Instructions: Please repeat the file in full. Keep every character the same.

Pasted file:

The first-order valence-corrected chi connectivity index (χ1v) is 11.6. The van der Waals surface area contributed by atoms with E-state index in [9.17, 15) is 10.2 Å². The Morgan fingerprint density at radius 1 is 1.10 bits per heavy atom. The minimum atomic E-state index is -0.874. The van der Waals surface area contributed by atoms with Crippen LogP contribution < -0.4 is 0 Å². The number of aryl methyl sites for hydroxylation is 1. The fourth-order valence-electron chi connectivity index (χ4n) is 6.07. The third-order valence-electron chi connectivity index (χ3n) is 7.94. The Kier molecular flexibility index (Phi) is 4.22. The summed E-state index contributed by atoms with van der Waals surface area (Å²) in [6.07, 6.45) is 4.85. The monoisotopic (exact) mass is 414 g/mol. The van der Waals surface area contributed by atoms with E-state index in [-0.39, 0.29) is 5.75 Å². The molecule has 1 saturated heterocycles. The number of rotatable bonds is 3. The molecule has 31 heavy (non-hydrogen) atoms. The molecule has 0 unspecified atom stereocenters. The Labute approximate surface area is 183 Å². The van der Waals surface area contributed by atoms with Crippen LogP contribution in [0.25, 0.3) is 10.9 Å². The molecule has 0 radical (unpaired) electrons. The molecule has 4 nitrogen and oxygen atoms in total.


The first-order valence-corrected chi connectivity index (χ1v) is 11.6. The van der Waals surface area contributed by atoms with E-state index in [9.17, 15) is 10.2 Å². The Morgan fingerprint density at radius 1 is 1.10 bits per heavy atom. The minimum atomic E-state index is -0.874. The van der Waals surface area contributed by atoms with Crippen LogP contribution < -0.4 is 0 Å². The number of aryl methyl sites for hydroxylation is 1. The fourth-order valence-electron chi connectivity index (χ4n) is 6.07. The third-order valence-electron chi connectivity index (χ3n) is 7.94. The Kier molecular flexibility index (Phi) is 4.22. The summed E-state index contributed by atoms with van der Waals surface area (Å²) in [6.07, 6.45) is 4.85. The monoisotopic (exact) mass is 414 g/mol. The van der Waals surface area contributed by atoms with E-state index in [-0.39, 0.29) is 5.75 Å². The molecule has 1 saturated heterocycles. The number of rotatable bonds is 3. The molecule has 31 heavy (non-hydrogen) atoms. The molecule has 0 unspecified atom stereocenters. The Labute approximate surface area is 183 Å². The van der Waals surface area contributed by atoms with Crippen LogP contribution in [0.25, 0.3) is 10.9 Å². The molecule has 0 radical (unpaired) electrons. The molecule has 4 nitrogen and oxygen atoms in total.